Latin American criminal organizations are relying on increasingly innovative ways to get the chemicals needed for drug production as a result of successful crack downs on the precursor chemical trade, according to a new US State Department report.
According to this year’s International Narcotics Control Strategy Report, criminal groups are quickly developing new drug production methods using easily obtainable chemicals as a replacement for substances that face greater controls, as well as seeking out new sources.
The report states that law enforcement in the region has had significant success in monitoring the international trafficking of chemicals such as potassium permanganate — the key precursor in turning cocaine base into powder. However, as a result, many traffickers purchase precursors from chemical traffickers who divert them from the legal domestic market, often replacing them with similar but unrestricted substances, the report notes.
Tightened restrictions have also prompted criminal groups to seek out replacements for other substances for manufacturing cocaine. Since 2011, traffickers in Bolivia have been replacing controlled substances such as sulfuric acid, kerosene, gasoline, diesel oil, and limestone with unregulated alternatives such as isopropyl alcohol, liquid ethyl acetate, sodium bisulphate, and cement.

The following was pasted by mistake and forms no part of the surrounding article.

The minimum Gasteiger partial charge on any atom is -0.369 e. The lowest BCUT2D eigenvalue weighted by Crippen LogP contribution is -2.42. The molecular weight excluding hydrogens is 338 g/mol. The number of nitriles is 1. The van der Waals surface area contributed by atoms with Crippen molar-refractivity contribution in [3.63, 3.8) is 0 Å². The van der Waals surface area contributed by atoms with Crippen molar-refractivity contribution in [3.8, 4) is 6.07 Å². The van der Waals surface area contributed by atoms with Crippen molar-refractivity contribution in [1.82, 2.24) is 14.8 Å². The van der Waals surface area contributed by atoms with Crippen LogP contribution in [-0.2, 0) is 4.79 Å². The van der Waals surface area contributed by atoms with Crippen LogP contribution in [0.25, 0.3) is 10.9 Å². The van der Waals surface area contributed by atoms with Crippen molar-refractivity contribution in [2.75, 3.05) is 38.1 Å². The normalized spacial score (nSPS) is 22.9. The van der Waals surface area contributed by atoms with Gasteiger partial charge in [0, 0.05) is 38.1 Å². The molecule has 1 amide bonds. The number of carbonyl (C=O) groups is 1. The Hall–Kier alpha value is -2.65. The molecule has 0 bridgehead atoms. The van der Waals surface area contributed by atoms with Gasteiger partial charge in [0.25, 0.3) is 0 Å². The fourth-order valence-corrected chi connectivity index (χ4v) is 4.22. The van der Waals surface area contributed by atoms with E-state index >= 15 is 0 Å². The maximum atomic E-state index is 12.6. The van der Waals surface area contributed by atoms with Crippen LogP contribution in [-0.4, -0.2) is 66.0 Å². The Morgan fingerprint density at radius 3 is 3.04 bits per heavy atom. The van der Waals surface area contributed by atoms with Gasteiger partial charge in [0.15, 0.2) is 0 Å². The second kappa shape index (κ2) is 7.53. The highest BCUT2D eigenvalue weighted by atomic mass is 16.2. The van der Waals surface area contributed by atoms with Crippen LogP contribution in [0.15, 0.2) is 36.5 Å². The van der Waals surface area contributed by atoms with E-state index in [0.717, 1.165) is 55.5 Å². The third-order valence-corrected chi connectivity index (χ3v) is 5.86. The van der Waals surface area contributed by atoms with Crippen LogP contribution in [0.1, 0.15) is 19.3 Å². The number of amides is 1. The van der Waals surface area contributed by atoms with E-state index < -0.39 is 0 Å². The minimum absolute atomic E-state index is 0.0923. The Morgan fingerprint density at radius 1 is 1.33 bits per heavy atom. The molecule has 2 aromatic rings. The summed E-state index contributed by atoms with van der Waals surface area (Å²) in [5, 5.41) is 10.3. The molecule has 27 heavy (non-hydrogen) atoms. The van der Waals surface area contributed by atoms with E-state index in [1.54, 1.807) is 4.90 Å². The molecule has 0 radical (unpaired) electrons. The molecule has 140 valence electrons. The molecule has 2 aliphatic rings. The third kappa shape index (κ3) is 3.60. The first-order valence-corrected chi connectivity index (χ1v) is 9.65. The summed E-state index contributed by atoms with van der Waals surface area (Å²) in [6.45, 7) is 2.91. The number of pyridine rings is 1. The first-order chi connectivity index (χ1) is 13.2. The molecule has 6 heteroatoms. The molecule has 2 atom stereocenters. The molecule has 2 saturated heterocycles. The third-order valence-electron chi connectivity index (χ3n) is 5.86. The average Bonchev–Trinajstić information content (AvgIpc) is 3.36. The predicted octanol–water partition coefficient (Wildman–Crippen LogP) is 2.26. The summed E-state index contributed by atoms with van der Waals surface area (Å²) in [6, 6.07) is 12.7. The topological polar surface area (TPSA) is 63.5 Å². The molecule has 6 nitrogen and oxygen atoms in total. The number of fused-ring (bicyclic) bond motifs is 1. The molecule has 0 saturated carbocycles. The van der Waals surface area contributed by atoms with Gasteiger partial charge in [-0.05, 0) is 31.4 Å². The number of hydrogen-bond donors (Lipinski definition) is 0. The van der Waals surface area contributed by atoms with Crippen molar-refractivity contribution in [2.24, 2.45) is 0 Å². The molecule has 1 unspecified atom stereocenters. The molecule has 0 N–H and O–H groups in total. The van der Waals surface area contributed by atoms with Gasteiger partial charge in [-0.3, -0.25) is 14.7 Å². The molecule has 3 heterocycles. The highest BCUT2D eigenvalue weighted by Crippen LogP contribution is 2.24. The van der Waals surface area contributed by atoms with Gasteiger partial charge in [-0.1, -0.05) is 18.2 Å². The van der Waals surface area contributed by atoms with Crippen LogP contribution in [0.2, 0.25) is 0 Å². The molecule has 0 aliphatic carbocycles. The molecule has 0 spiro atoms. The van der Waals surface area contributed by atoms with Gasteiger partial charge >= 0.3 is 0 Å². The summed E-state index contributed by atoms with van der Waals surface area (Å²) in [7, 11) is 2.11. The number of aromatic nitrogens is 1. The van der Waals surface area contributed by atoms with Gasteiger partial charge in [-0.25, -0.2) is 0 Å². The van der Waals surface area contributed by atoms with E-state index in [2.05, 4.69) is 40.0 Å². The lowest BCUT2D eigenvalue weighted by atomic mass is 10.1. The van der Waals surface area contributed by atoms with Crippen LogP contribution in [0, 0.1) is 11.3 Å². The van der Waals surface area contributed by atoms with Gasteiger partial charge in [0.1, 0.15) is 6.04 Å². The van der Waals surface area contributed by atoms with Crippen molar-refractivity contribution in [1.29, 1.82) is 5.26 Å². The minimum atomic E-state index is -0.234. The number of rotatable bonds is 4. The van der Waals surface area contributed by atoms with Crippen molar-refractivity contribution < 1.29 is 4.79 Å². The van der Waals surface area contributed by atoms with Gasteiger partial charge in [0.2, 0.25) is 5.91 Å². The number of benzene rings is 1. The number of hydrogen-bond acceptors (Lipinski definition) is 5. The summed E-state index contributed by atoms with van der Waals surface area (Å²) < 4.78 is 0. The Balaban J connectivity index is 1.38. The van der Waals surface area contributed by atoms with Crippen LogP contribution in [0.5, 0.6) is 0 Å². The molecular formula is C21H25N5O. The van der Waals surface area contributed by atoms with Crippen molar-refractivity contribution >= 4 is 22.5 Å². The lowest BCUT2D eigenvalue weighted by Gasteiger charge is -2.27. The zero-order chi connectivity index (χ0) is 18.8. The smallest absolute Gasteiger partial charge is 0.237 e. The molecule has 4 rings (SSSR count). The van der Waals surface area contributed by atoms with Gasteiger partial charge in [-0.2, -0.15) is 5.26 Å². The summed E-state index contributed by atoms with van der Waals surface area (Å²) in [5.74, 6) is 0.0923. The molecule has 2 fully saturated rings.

Controls on precursor chemicals have also affected production of synthetic drugs like methamphetamine. The report highlights how tightened control over methamphetamine precursors at first saw an increase in related seizures and arrests, but this dropped off in 2012. Authorities believe this is because traffickers are now using non-restricted precursor chemicals and alternative production methods.
New controls have had an especially significant impact in Mexico, which banned the use and trade of pseudoephedrine, a precursor chemical for methamphetamine, in 2008. Since then, criminal groups have increasingly been using an alternative manufacturing process called the Phenyl-2-propanone (P2P) method, which does not require pseudoephedrine. Initially, the final product resulted in a much less potent form of methamphetamine, but manufacturers have been steadily improving their new production process since making the switch.
The report identifies Argentina, Brazil, Canada, Chile, Mexico, and the United States as the main exporters of precursor chemicals in the Americas, although it highlights how this is influenced by economic and geographical factors rather than a failure of law enforcement.
InSight Crime Analysis
The findings in the State Department’s report highlight the difficulties in restricting a trade that is at once legal and illegal. It details numerous successes in limiting the trafficking of precursor chemicals in what were once the principal markets. However, these successes appear to have had little impact on criminal organizations, whose capacity to innovate and seek out new sources keeps them a step ahead. This is unlikely to change, despite increased law enforcement efforts, as synthetic drug production methods become increasingly varied.